At the time of her marriage to John, the blonde-haired blue-eyed Isabella was already renowned by some for her beauty and has sometimes been called the Helen of the Middle Ages by historians. Isabella was much younger than her husband and possessed a volatile temper similar to his own.
King John was infatuated with his young, beautiful wife; however, his acquisition of her had at least as much to do with spiting his enemies as romantic love.
It was said that he neglected his state affairs to spend time with Isabella, often remaining in bed with her until noon. However, these were rumors spread by John’s enemies to discredit him as a weak and grossly irresponsible ruler, given that at the time John was engaging in a desperate war against King Philippe II of France to hold on to the remaining Plantagenet duchies. The common people began to term her a “siren” or “Messalina” for her allure. Her mother-in-law, Eleanor of Aquitaine, readily accepted her as John’s wife.
On October 1, 1207, at Winchester Castle, Isabella gave birth to a son and heir, the future King Henry III of England, who was named after his grandfather King Henry II. He was quickly followed by another son, Richard, and three daughters: Joan, Isabella and Eleanor. All five children survived into adulthood and made illustrious marriages; all but Joan produced offspring of their own.
Isabella had five children by the king, including his heir, later Henry III.
When King John died on October 19, 1216, Isabella’s first act was to arrange the speedy coronation of her nine-year-old son at the city of Gloucester on October 28. As the royal crown had recently been lost in the Wash, along with the rest of King John’s treasure, she supplied her own golden circlet to be used in lieu of a crown.
The following July, less than a year after his crowning as King Henry III of England, she left him in the care of his regent, William Marshal, 1st Earl of Pembroke, and returned to France to assume control of her inheritance of Angoulême.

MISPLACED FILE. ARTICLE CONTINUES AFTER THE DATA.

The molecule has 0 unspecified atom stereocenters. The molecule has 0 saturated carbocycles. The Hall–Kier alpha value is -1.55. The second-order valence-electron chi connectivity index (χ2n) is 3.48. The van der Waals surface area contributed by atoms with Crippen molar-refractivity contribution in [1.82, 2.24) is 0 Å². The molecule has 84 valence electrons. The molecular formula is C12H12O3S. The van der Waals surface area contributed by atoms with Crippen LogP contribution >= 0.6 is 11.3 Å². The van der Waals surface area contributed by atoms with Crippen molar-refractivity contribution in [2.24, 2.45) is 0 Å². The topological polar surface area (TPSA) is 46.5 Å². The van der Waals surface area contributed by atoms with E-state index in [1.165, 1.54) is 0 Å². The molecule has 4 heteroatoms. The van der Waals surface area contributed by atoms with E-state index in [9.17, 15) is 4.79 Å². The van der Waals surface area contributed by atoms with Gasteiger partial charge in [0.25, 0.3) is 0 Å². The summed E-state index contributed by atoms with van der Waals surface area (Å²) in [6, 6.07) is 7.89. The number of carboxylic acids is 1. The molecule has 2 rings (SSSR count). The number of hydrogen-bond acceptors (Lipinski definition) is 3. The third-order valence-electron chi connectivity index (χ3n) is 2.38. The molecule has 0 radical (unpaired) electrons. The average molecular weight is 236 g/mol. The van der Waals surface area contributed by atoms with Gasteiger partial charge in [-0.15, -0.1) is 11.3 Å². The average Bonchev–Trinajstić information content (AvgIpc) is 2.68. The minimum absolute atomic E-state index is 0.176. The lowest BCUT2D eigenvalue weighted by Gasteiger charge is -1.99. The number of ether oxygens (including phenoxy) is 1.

In the spring of 1220, Isabella married Hugh X of Lusignan, “le Brun”, Seigneur de Luisignan, Count of La Marche, the son of her former fiancé, Hugh IX, to whom she had been betrothed before her marriage to King John. It had been previously arranged that her eldest daughter Joan should marry Hugh, and the little girl was being brought up at the Lusignan court in preparation for her marriage.
Hugh, however, upon seeing Isabella, whose beauty had not diminished, preferred the girl’s mother. Joan was provided with another husband, King Alexander II of Scotland, whom she wed in 1221.
Isabella and Hugh X of Lusignan, Count of La Marche, had another nine children.
Isabella encouraged her son, King Henry III in his invasion of Normandy in 1230, but then did not provide him the support she had promised.
Some of Isabella’s contemporaries, as well as later writers, claim that Isabella formed a conspiracy against King Louis IX of France in 1241, after being publicly snubbed by his mother, Blanche of Castile, for whom she harbored a deep-seated hatred.
In 1244 two royal cooks were arrested for attempting to poison the King Louis IX; upon questioning they confessed to having been in Isabella’s pay.
After the plot had failed, Isabella was accused of attempting to poison the king. Before Isabella could be taken into custody, she sought refuge in Fontevraud Abbey, where she died two years later, on June 4, 1246. However, none of this can be confirmed.
By Isabella’s own prior arrangement, she was first buried in the abbey’s churchyard as an act of repentance for her many misdeeds. On a visit to Fontevraud, her son King Henry III of England was shocked to find her buried outside the abbey and ordered her immediately moved inside. She was finally placed beside Henry II and Eleanor of Aquitaine. Afterwards, most of her many Lusignan children, having few prospects in France, set sail for England and the court of Henry, their half-brother.